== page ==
By Haley Barbarini
I hated ex-pats. Why? Because god they’re annoying. And you know what, Thailand is chock-full of them. Backpackers and ESL teachers galore. I couldn’t go anywhere without meeting that “one guy” (or girl) who would inevitably make my skin crawl. Between weekend vacations or going to the pier for some drinks, I was always finding myself in the standard ex-pat meet and greet. First engaging in discussion about country of origin and then naturally trailing into travel experiences. Most of these discussions would make my blood boil. Maybe it was because I hadn’t backpacked my way through SE Asia, South America, or Europe. Maybe it was because I was short on what I would consider spectacular travel stories. But most likely it’s because I have a short fuse and slightly bitchy attitude to begin with. They would ramble on and on while my friends would smile politely and engage them. All the while I would find myself taking enormous gulps of Singha and rolling my eyes.
“I like your bracelet.”
“Thanks it was hand-made by a 90 year old woman in a grass-hut that I met in Vietnam. She weaved it for me after I ate an authentic Vietnamese dinner with her entire family.”
“How long have you been traveling in Thailand?”
“Almost three weeks. I had the craziest experience in Koh Phagnan last weekend. I took a long tail boat to this remote beach. From there we hiked into the jungle where we happened upon this hidden little bar. We drank beer and made questionable life choices while dancing to deep house music until sunrise.”
Literally, my eyes are in the back of my skull.
What really got me is that no matter what type of experience you had, they had had a more gnarly, more spiritual, more authentic one than you. One that totally overshadowed yours. Which usually includes some mixture of interaction with locals, drinking or illicit drug use, and/or going to a place that is off the beaten path. Luckily for me (and those around me) my tolerance for ex-pats has greatly increased. It also helps that I now have my own arsenal of stories and experiences to share. Oh, and I’ve also become more adept at distinguishing well traveled intellectuals from one-upping a-holes. That’s a definite plus.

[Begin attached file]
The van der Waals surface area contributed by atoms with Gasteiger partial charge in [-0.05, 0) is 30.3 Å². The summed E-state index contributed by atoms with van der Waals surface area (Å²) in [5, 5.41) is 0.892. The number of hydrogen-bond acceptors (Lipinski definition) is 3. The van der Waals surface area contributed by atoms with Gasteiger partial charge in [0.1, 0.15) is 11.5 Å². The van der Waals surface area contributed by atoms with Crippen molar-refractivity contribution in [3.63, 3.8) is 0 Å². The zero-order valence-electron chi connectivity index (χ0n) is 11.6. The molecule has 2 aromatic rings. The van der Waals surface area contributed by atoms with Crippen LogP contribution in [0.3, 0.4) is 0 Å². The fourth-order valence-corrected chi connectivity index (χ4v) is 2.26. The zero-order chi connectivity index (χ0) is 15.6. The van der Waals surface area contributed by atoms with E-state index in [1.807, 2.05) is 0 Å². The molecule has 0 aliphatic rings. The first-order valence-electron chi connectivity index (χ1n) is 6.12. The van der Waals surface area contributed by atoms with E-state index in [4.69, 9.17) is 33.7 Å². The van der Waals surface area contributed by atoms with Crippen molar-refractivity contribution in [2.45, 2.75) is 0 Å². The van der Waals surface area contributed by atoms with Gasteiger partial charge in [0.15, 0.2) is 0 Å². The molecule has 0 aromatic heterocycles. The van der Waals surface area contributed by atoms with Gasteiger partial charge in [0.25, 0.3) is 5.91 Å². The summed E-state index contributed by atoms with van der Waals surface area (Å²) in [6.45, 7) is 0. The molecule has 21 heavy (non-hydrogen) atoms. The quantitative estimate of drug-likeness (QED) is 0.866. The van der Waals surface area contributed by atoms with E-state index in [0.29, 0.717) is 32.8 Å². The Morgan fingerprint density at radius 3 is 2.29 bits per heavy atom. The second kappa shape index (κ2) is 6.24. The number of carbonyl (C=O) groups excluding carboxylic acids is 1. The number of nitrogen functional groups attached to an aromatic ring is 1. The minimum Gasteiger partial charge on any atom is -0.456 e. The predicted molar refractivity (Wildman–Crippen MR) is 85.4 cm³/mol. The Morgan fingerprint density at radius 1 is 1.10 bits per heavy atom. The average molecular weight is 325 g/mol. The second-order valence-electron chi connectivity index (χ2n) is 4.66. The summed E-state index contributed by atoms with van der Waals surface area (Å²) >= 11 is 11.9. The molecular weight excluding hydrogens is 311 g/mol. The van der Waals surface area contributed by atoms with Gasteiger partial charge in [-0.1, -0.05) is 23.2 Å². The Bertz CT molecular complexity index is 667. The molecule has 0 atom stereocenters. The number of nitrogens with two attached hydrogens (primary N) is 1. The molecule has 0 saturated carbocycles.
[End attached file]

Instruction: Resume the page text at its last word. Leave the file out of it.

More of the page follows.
Now I’m about to leave Thailand and head home to small town Pennsylvania. It’s my first time returning home after a substantial amount of time abroad. As I’ve been preparing myself for reentry, I’ve come to the conclusion that reverse culture-shock is going to be a real bitch. Mostly because being in my childhood home only stands to emphasize the fact that I’m not the same person I was when I left. I worry that the people who know me the best will see these changes and think it’s not really me. That I’ve become this extreme vagabond version of my old self. But here’s the kicker, I think I may have become “that guy”. That ex-pat who is way more cultured than you. That one with handmade adornments, genie pants, a reggae mix in their car, maybe a singular dreadlock, and a tattoo in a different language (minus the dreadlock of course.) That expat that who will not shut up about all of the crazy things they have seen, done, or experienced during their travels.
So I went to my roommate (who is far older and wiser than I am.. jk she’s only 25) and we talked it out. The advice we had received from several other veteran coworkers is that everyone at home will ask you about your trip, but no one really wants to hear about it. Honestly though, that’s okay because I don’t want to drone on about it either. But I also don’t want to become this type-cast character within my group of friends. ‘That guy’ who is always telling annoying stories or relating present experiences to those they had abroad. ‘That guy’ who inspires the same eye-rolls and heavy sighs that I once utilized.
Finally, Dannie and I came to these conclusions during out last sea side introspective chat:
1. You don’t so much set out to write these stories as you just acquire them. Sometimes a simple trip turns into a crazy whirlwind of events. Most of the time you don’t even realize how ridiculous these stories sound until you verbalize them to people at home.
2. These grandiose tales that we share aren’t because we are trying way too hard to impress you. We aren’t trying to make you feel bad about getting a regular 9-5, and we definitely don’t want to annoy you. Most of the time, we just wish you could have been there. We want to set the scene so you can put the experience into context. Yes, we may get a bit overcome with nostalgia, but we do just want to share it with you in some way, shape, or form.
So friends, family, people who stalk me on social media, and strangers alike. Know that I’m not trying to be a pretentious expat when I share stories with you. I’m just trying to share the last year of my life with you. Also, please spare me the eye-rolls and snide remarks, because we all know that my bitch face is on point.
Haley’s first love is and will always be Italy. She graduated from the University of Pittsburgh in 2013 and is currently working in Thailand as an ESL teacher. When she is not teaching/ entertaining/wrangling 30 eight year olds she enjoys reading, investigating the coffee shop scene in Suratthani, Facebook creeping, and swapping classroom horror stories with her coworkers. You can follow her sporadic blog activity on her personal blog http://tonguethaidtravelers.wordpress.com/.